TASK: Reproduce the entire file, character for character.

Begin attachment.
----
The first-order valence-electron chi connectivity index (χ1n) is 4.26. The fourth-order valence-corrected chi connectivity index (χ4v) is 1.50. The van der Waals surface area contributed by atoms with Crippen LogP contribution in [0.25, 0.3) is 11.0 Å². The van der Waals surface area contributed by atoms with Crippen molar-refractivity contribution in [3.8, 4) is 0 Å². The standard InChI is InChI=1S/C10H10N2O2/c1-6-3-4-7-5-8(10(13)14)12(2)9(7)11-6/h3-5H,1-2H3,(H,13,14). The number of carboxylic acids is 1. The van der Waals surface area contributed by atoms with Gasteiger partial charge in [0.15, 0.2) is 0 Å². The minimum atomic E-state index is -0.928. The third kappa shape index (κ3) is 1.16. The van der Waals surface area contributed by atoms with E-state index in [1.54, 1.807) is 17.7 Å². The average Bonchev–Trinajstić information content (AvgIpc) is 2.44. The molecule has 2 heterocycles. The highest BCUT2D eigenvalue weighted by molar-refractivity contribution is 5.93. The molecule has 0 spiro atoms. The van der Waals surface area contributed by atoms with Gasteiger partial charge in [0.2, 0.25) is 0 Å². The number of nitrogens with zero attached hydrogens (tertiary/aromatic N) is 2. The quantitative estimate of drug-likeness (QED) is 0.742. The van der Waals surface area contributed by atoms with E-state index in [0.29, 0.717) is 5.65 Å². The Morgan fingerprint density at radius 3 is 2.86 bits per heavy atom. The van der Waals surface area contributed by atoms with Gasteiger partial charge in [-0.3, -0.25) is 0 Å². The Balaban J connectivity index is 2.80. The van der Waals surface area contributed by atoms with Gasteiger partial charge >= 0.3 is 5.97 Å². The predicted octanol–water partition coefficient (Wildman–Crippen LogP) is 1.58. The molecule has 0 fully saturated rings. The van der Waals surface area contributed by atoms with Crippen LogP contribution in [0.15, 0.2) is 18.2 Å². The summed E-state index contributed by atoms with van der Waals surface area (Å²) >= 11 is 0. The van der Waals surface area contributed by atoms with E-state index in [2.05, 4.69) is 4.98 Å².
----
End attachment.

The first-order valence-electron chi connectivity index (χ1n) is 4.26. The fourth-order valence-corrected chi connectivity index (χ4v) is 1.50. The van der Waals surface area contributed by atoms with Crippen LogP contribution in [0.25, 0.3) is 11.0 Å². The van der Waals surface area contributed by atoms with Crippen molar-refractivity contribution in [3.8, 4) is 0 Å². The standard InChI is InChI=1S/C10H10N2O2/c1-6-3-4-7-5-8(10(13)14)12(2)9(7)11-6/h3-5H,1-2H3,(H,13,14). The number of carboxylic acids is 1. The van der Waals surface area contributed by atoms with Gasteiger partial charge in [0.15, 0.2) is 0 Å². The minimum atomic E-state index is -0.928. The third kappa shape index (κ3) is 1.16. The van der Waals surface area contributed by atoms with E-state index in [1.54, 1.807) is 17.7 Å². The average Bonchev–Trinajstić information content (AvgIpc) is 2.44. The molecule has 2 heterocycles. The highest BCUT2D eigenvalue weighted by molar-refractivity contribution is 5.93. The molecule has 0 spiro atoms. The van der Waals surface area contributed by atoms with Gasteiger partial charge in [0.2, 0.25) is 0 Å². The number of nitrogens with zero attached hydrogens (tertiary/aromatic N) is 2. The quantitative estimate of drug-likeness (QED) is 0.742. The van der Waals surface area contributed by atoms with E-state index in [0.29, 0.717) is 5.65 Å². The Morgan fingerprint density at radius 3 is 2.86 bits per heavy atom. The van der Waals surface area contributed by atoms with Gasteiger partial charge in [-0.3, -0.25) is 0 Å². The Balaban J connectivity index is 2.80. The van der Waals surface area contributed by atoms with Gasteiger partial charge >= 0.3 is 5.97 Å². The predicted octanol–water partition coefficient (Wildman–Crippen LogP) is 1.58. The molecule has 0 fully saturated rings. The van der Waals surface area contributed by atoms with Crippen LogP contribution in [0.15, 0.2) is 18.2 Å². The summed E-state index contributed by atoms with van der Waals surface area (Å²) >= 11 is 0. The van der Waals surface area contributed by atoms with E-state index in [2.05, 4.69) is 4.98 Å².